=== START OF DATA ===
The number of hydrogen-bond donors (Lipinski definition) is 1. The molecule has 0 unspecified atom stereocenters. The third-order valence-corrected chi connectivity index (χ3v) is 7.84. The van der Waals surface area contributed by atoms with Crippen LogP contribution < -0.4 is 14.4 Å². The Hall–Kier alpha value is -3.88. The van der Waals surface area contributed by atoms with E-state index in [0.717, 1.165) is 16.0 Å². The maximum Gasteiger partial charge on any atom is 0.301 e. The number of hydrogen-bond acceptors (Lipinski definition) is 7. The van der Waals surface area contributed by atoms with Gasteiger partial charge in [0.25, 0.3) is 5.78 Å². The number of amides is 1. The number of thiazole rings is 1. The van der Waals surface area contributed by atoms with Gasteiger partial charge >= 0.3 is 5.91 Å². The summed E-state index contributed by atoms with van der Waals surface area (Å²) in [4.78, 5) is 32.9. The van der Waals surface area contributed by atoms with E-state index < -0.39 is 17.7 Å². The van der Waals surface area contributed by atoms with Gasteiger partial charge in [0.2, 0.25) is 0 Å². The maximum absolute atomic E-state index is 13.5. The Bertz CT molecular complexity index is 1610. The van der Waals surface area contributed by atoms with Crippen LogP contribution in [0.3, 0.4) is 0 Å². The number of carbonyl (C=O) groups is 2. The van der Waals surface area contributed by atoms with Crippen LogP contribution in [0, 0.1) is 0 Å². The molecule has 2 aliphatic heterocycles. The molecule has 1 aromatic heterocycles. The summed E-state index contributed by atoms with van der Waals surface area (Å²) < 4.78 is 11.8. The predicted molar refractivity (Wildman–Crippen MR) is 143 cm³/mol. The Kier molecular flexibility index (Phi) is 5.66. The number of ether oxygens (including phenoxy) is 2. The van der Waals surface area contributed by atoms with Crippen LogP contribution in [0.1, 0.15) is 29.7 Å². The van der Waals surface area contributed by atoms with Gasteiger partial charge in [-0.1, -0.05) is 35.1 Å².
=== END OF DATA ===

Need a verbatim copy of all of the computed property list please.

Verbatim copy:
The number of hydrogen-bond donors (Lipinski definition) is 1. The molecule has 0 unspecified atom stereocenters. The third-order valence-corrected chi connectivity index (χ3v) is 7.84. The van der Waals surface area contributed by atoms with Crippen LogP contribution < -0.4 is 14.4 Å². The Hall–Kier alpha value is -3.88. The van der Waals surface area contributed by atoms with E-state index in [0.717, 1.165) is 16.0 Å². The maximum Gasteiger partial charge on any atom is 0.301 e. The number of hydrogen-bond acceptors (Lipinski definition) is 7. The van der Waals surface area contributed by atoms with Gasteiger partial charge in [0.25, 0.3) is 5.78 Å². The number of amides is 1. The number of thiazole rings is 1. The van der Waals surface area contributed by atoms with Gasteiger partial charge >= 0.3 is 5.91 Å². The summed E-state index contributed by atoms with van der Waals surface area (Å²) in [4.78, 5) is 32.9. The van der Waals surface area contributed by atoms with E-state index < -0.39 is 17.7 Å². The van der Waals surface area contributed by atoms with Gasteiger partial charge in [0.2, 0.25) is 0 Å². The maximum absolute atomic E-state index is 13.5. The Bertz CT molecular complexity index is 1610. The van der Waals surface area contributed by atoms with Crippen LogP contribution in [0.3, 0.4) is 0 Å². The number of carbonyl (C=O) groups is 2. The van der Waals surface area contributed by atoms with Crippen LogP contribution in [0, 0.1) is 0 Å². The molecule has 2 aliphatic heterocycles. The molecule has 1 aromatic heterocycles. The summed E-state index contributed by atoms with van der Waals surface area (Å²) < 4.78 is 11.8. The predicted molar refractivity (Wildman–Crippen MR) is 143 cm³/mol. The Kier molecular flexibility index (Phi) is 5.66. The number of ether oxygens (including phenoxy) is 2. The van der Waals surface area contributed by atoms with Crippen LogP contribution in [0.1, 0.15) is 29.7 Å². The van der Waals surface area contributed by atoms with Gasteiger partial charge in [-0.1, -0.05) is 35.1 Å².